I've been listening to Vit Päls for a couple of years now. There is just something about the lyrics; they're like small youth novels, full of visual descriptions and beautifully constructed sentences with a playful undertone. I first contacted Carl Johan Lundgren, the front man and original founder, about six months ago and asked for an interview, since Carl and most of the band members live in Malmö we never got to it. I got my hopes up when I heard they were playing at the legendary club Debaser in Stockholm, I sent an e-mail to Calle and the interview was back on.
I meet up with Calle before their sound check at Debaser, we sit down in the bar area while people are running around, instruments are playing, is that a clarinet? Perhaps. The band consists of seven members, each one having their own instrument and part to play.
MM: I know you're not only a musician, you're also a Swedish teacher, is it hard to combine?
CJL: For a while I only worked with music, but then I didn't know when to get up or when to go to sleep so I actually feel better having a time schedule to follow, which you certainly have and need to follow working as a teacher. I also like the social contexts. For example, around Christmas when the janitor puts up starts in the windows or when there's a set table with yellow cloths around Easter in the teachers' lounge. It's nice.
MM: How old are the students you work with at the moment?
CJL: They're in high school.
MM: Do they listen to your music?
CJL: Not really, the kids that I'm working with now, live in Rosengård. Of course they figured out through YouTube that I'm someone in music, they think it's fun, but most of them listen to music from other cultures, like Arabic music.
MM: I actually have a friend of a friend that had you as a sub teacher here in Stockholm, his name is Sixten.
CJL: Oh, I think this was at Kulturama? He had really crappy grades that we took care of. You have to say hello to him from me.
MM: Most definitely. Do you ever get nervous before a gig?
CJL: Maybe not nervous, but I do get resolute. I've noticed that before I go up on stage, when people talk to me I don't really listen, I just say yeah, yeah to everything. When that happens, you can tell I'm focused. Before we start I always think about whether I have anything sensible or important to say, most of the times I forget to say it anyway, but it feels good to know you actually have something to convey if you would want to.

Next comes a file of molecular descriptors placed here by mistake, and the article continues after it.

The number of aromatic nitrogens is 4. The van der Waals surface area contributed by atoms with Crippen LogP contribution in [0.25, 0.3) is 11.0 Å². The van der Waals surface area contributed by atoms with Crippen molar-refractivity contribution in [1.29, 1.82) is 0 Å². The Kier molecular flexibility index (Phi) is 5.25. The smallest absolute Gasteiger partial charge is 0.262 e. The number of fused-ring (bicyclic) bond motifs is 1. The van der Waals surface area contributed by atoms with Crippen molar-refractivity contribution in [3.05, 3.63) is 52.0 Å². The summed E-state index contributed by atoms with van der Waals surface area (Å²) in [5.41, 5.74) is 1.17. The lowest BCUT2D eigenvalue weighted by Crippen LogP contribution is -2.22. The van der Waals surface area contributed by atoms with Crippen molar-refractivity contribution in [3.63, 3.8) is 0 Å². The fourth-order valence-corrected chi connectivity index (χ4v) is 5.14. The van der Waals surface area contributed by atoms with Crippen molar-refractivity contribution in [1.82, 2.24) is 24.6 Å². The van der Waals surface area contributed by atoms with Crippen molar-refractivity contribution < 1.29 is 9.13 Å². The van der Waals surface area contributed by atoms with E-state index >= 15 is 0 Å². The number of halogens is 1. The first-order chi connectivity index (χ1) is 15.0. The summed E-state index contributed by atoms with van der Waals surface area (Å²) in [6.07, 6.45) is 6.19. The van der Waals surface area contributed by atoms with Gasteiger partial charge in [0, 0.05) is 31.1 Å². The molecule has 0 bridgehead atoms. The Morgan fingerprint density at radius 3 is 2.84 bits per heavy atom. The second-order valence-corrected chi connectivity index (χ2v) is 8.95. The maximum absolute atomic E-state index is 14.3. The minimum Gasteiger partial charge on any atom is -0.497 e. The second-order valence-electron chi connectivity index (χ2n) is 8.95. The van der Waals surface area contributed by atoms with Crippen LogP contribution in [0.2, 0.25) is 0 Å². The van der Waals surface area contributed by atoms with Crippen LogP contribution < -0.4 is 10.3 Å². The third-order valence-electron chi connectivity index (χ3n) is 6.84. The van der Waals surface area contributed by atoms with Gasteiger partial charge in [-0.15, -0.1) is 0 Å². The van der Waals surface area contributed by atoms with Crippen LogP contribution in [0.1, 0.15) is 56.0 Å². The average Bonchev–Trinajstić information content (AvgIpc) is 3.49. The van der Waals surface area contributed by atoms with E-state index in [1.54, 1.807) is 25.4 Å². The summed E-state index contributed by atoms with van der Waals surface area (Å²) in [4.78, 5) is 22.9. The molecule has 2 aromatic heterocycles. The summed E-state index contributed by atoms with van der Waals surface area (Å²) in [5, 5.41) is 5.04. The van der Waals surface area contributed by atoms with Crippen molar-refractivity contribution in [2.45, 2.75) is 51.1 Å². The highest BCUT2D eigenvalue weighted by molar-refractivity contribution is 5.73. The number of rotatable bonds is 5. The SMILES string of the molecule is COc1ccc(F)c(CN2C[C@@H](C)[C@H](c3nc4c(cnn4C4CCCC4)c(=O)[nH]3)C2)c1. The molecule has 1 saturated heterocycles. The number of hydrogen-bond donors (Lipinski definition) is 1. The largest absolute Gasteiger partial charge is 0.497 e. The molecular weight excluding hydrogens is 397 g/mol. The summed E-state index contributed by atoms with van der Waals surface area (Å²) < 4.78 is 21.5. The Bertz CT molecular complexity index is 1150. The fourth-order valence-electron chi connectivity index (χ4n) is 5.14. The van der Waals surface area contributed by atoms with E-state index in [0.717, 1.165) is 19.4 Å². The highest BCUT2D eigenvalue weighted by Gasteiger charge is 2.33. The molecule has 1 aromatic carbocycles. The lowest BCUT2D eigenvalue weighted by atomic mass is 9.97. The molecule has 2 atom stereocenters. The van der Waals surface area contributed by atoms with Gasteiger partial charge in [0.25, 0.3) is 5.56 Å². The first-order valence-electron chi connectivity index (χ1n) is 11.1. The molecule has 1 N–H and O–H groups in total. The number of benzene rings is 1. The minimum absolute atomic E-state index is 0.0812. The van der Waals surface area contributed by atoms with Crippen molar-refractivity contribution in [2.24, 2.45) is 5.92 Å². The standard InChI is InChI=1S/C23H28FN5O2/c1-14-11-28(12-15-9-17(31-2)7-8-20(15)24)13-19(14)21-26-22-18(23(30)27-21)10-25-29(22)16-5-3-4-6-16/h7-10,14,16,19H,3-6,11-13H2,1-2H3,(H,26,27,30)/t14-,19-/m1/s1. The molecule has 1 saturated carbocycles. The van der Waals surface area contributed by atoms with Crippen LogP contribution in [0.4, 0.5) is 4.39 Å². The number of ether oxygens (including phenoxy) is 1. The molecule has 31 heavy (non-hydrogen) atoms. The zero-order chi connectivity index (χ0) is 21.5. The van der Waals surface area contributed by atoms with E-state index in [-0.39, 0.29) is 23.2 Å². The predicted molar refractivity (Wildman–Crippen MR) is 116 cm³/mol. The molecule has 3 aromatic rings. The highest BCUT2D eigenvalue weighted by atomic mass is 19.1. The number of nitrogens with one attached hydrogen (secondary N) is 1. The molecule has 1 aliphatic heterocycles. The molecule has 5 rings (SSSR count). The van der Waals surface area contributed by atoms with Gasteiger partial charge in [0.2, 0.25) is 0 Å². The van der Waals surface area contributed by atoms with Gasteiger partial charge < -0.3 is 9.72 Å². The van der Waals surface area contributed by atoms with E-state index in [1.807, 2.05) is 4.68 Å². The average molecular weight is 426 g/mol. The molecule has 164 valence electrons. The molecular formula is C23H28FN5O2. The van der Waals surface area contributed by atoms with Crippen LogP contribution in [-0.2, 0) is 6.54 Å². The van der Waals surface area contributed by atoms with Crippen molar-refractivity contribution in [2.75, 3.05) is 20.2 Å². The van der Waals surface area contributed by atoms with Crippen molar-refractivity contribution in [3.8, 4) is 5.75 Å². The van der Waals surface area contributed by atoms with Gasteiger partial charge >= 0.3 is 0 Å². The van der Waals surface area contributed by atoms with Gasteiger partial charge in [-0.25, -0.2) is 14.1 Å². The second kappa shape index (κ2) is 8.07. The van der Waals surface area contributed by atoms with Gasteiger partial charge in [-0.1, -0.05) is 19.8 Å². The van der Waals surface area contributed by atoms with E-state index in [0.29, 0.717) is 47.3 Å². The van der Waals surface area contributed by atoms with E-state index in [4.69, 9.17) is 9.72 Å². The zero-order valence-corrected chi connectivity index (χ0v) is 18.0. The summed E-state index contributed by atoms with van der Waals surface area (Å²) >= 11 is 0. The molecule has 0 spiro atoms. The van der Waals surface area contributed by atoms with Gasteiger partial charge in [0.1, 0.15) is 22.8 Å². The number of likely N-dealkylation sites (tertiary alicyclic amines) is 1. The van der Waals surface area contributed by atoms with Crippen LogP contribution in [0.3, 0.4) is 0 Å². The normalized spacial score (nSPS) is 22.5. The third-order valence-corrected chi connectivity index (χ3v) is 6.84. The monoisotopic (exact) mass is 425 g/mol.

MM: Do you talk a lot during the acts?
CJL: I do. We used to switch instruments with each other in the middle of the gigs but nowadays I do more in-between talks instead.
Calle tells me about the absurd feeling of being on stage. He says it can feel really weird knowing there's a full crowd of people there to listen and see himself and his band mates play, but after playing a few beats, it all comes naturally, the doubts go away and he remembers why they're doing it.
MM: Do you get a lot of fan mail and what does it say?
CJL: It happens. A lot of people that like Vit Päls are really into the lyrics, so most of the letters are about that. It's from people whom themselves are or are trying to be in the music business and got inspired by our music. I blush every time.
MM: I've been thinking about the name, Vit Päls (White Fur) what's it about?
CJL: Hmm, it's been such a long time now, so I'm not sure I remember correctly… But I don't think it's on any deeper level than the fact that I had a friend with a cat that was white. There's also a Suicide song called Diamonds, Fur Coat, Champagne that I like, maybe it had something to do with that. I actually think I just said it and I remember that people thought it was a pretty bad name, but it just stuck in my head for some reason. I get that question a lot and I'm sure I've told a dozen different stories about it.
Calle is a true music nerd, he listens to everything and has a good sense of what's going on in the music sphere. Before he became a full time musician he went to art school and wasn't quite sure what kind of creative endeavor would fit him best. He decided on pop music and everything's just been rolling ever since. He says one of the best things about the music is working on the lyrics, it's like pottering, getting all of the perfect words and sentences together to mold something new and unexpected, but at the same time familiar to the listener.
MM: Do you ever think about your visual image, I mean how you dress and so?
CJL: Not really. We're all so different in the band. In the beginning when we started out we talked about dressing as a group, but it didn't work out. It's better if we all keep our personal styles. It's very rare that we talk about fashion or style, but of course we try to dress up and look proper and nice on the stage, maybe get a new shirt or something.
MM: Anything in specific that you'd like to tell the readers?
CJL: Well, just that they should come and see us play, it's usually a really good time.